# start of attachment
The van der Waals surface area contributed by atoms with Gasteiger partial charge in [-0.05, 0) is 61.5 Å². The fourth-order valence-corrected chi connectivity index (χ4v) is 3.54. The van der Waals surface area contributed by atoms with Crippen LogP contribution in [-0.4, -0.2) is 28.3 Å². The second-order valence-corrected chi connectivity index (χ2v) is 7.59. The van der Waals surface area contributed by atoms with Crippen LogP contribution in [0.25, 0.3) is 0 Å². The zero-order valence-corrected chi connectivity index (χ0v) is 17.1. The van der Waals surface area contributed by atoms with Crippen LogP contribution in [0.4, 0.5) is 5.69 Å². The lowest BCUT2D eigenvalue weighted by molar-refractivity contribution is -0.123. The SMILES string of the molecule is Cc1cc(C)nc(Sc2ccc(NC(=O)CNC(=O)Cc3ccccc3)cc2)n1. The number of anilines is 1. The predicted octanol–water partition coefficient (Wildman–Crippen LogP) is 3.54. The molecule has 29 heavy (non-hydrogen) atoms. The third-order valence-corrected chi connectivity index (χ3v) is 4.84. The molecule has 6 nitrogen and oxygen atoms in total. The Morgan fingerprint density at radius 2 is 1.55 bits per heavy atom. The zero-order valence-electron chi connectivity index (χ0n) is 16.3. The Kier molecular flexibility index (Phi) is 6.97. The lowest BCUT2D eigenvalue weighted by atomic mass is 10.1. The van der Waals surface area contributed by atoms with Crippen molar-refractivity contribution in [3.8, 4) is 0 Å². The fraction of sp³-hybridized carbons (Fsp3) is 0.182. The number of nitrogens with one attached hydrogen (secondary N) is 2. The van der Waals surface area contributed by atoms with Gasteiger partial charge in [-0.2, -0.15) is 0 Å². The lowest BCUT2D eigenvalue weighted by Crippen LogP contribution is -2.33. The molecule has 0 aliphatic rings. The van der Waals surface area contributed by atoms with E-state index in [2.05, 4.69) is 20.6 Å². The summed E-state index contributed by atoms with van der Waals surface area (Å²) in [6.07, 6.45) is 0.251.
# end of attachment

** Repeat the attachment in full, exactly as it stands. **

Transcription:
The van der Waals surface area contributed by atoms with Gasteiger partial charge in [-0.05, 0) is 61.5 Å². The fourth-order valence-corrected chi connectivity index (χ4v) is 3.54. The van der Waals surface area contributed by atoms with Crippen LogP contribution in [-0.4, -0.2) is 28.3 Å². The second-order valence-corrected chi connectivity index (χ2v) is 7.59. The van der Waals surface area contributed by atoms with Crippen LogP contribution in [0.25, 0.3) is 0 Å². The zero-order valence-corrected chi connectivity index (χ0v) is 17.1. The van der Waals surface area contributed by atoms with Crippen LogP contribution in [0.4, 0.5) is 5.69 Å². The lowest BCUT2D eigenvalue weighted by molar-refractivity contribution is -0.123. The SMILES string of the molecule is Cc1cc(C)nc(Sc2ccc(NC(=O)CNC(=O)Cc3ccccc3)cc2)n1. The number of anilines is 1. The predicted octanol–water partition coefficient (Wildman–Crippen LogP) is 3.54. The molecule has 29 heavy (non-hydrogen) atoms. The third-order valence-corrected chi connectivity index (χ3v) is 4.84. The molecule has 6 nitrogen and oxygen atoms in total. The Morgan fingerprint density at radius 2 is 1.55 bits per heavy atom. The zero-order valence-electron chi connectivity index (χ0n) is 16.3. The Kier molecular flexibility index (Phi) is 6.97. The lowest BCUT2D eigenvalue weighted by atomic mass is 10.1. The van der Waals surface area contributed by atoms with Crippen molar-refractivity contribution in [3.8, 4) is 0 Å². The fraction of sp³-hybridized carbons (Fsp3) is 0.182. The number of nitrogens with one attached hydrogen (secondary N) is 2. The van der Waals surface area contributed by atoms with Gasteiger partial charge in [-0.2, -0.15) is 0 Å². The lowest BCUT2D eigenvalue weighted by Crippen LogP contribution is -2.33. The molecule has 0 aliphatic rings. The van der Waals surface area contributed by atoms with E-state index in [2.05, 4.69) is 20.6 Å². The summed E-state index contributed by atoms with van der Waals surface area (Å²) in [6.07, 6.45) is 0.251.